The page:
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GRIME.

THEN Grime nephue to king Duffe, hearing of the slaughter made betwixt king Constantine and Kenneth, gathered togither the residue of Constantines armie, being scattered abroad after the ouerthrow, supposing that by the death of Kenneth, the partie of his brother Malcolme was sore weakened, & therevpon he came vnto the abbeie of Scone, and there caused himselfe to be crowned king, as lawfull successor vnto Constantine, by force of the
Grime vsed liberalitie and gentlenesse towards Constantines friends. old laws and ordinances of the realme. And to establish himselfe the more firmelie in the state, he shewed great gentlenesse towards all them that were friends vnto Constantine, and bestowed vpon them manie bountious gifts. Neither was his liberalitie shut vp from other that had fauored Malcolme, for to the end he might allure them to beare him good will, he rewarded them highlie both in lands and treasure: but other of the same faction, whome he saw by no means could be woone, he caused them to be proclamed traitors, and confiscated their goods as rebels to his person, and enimies to the crowne.

Malcolme prince of Cumberland sore mooued in his mind that Grime had thus taken vpon Malcolme prince of Cumberland is mooued against Grime. A good counsell. Malcolme sendeth priuilie to the lords of Scotland. him the crowne, called his friends togither, requiring to haue their aduise, which way he were best to woorke in this so great a matter. They counselled him in no wise he should despise the force of his enimies, but rather to assaie by all means to draw those nobles vnto his purpose, which were assistant vnto Grime. Wherevpon Malcolme following the counsell of his friends, sent foorth secret messengers vnto those lords that tooke part with Grime, requiring them to remember their promised faith, giuen vnto his father king Kenneth, concerning the obseruance of the law established by their consent for the succession of their kings: which if they would doo in renouncing their obeisance vnto the vsurper Grime, he promised so to gouerne the realme with equall iustice, that no estate in reason should find Malcolme his promise vnto the Scots. Malcolme his messengers are committed to prison. cause to mislike with his dooings. Manie of the nobles by means of this message reuolted from the said Grime soliciting their friends by earnest trauell to doo the like. But other & the greater number tooke those that brought the message, & sent them as prisoners vnto Grime, who presentlie committed them to prison.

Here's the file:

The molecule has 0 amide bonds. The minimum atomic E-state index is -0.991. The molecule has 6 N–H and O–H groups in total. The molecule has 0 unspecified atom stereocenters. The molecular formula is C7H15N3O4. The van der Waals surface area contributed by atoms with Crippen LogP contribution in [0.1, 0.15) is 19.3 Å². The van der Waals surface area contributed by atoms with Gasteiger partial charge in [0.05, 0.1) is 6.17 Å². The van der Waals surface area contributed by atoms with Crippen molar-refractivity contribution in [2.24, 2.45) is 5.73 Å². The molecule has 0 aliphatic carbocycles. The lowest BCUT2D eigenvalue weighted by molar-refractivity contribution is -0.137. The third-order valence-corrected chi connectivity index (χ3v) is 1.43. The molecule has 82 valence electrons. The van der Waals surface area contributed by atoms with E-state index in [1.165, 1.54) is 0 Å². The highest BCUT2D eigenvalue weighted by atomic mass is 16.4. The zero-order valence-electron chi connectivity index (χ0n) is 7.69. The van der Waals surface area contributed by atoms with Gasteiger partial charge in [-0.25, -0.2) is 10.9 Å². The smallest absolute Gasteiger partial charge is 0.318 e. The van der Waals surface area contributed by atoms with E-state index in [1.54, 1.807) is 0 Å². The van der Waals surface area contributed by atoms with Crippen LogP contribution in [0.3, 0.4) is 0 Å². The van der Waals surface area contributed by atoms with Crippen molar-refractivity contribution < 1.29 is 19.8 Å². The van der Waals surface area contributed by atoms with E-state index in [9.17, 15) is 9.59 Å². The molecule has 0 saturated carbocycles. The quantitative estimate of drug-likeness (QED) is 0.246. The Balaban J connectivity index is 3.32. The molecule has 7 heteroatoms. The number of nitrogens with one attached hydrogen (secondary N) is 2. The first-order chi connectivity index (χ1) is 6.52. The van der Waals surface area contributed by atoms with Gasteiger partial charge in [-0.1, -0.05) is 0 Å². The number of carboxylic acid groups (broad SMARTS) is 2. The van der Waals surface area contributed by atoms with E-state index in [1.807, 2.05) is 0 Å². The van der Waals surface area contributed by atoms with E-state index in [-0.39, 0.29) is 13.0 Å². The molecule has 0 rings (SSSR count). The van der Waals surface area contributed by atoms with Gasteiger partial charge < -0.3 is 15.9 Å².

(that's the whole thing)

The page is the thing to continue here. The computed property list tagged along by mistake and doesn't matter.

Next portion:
Malcolme sore offended therewith, by counsell of his friends, assembled an armie to go Malcolme being offended therewith, gathered an armie. Grime is of greater force than Malcolme. Malcolme would not haue his people to vnderstand the trueth thereof. against them, that (contrarie to the law of all nations, as he seemed to take the matter) had imprisoned his purseuants and messengers: but as he was marching forward on his purposed iournie, he heard by the way, how his aduersarie king Grime had gathered a farre greater power than he had with him, not onelie of all such of the Scotish nation inhabiting beyond the riuers of Forth and Clide, but of them also of the westerne Iles. Malcolme doubting least if the certeintie hereof were once bruted amongest his people, the fame would increase the terror more than néeded; he gaue commandement therfore that no maner of wight should be suffered to come into his armie, vnlesse he were first brought to his presence. But this deuise nothing auailed him: for thereby, that which he desired to His aduise auailed not. be concealed and kept most secret, became the more manifest, by reason that such as had some inkeling of the matter, told it from one to another; making it much more than it was in déed. For there rose a murmuring amongest them, that there was such treason contriued, that if Malcolme with his armie went forward to ioine with his aduersaries, he should A brute spred in Malcolmes armie of treason. not be in danger onelie of them, which he knew to come against him in Grimes host; but also of no small number of them which were in his owne armie, who vpon the ioining had determined to turne their speare points against him in Grimes quarell.

This rumor passing from one to another, put the whole number in great feare. It was Merchantmen authors of the rumor. first raised by certeine merchantmen, of whome there was a great number in Malcolms host, hauing more skill in buieng and selling, than in anie warlike feats or enterprises. These at the first sùing for licence to depart home, and could haue no grant, began to lament their miseries, in such dolefull wise, that all the campe was troubled with the noise; insomuch that euen the old men of warre, and diuerse of the capteins were not a little discomfited and amazed with such wailefull clamors. Malcolme being aduertised hereof, thought not good to match in battell against his fierce enimies with his people thus astonied Malcolme licenceth the most part of his armie to depart hence. Malcolme intendeth to stop his enimie from passing ouer the Forth. The great bishop of Scotland. through dread and terror, and therefore gaue licence to the most part of his host to depart for that time, and aboad onelie with certeine bands of his most faithfull friends néere to the water of Forth, to stop his enimies from passing ouer that riuer.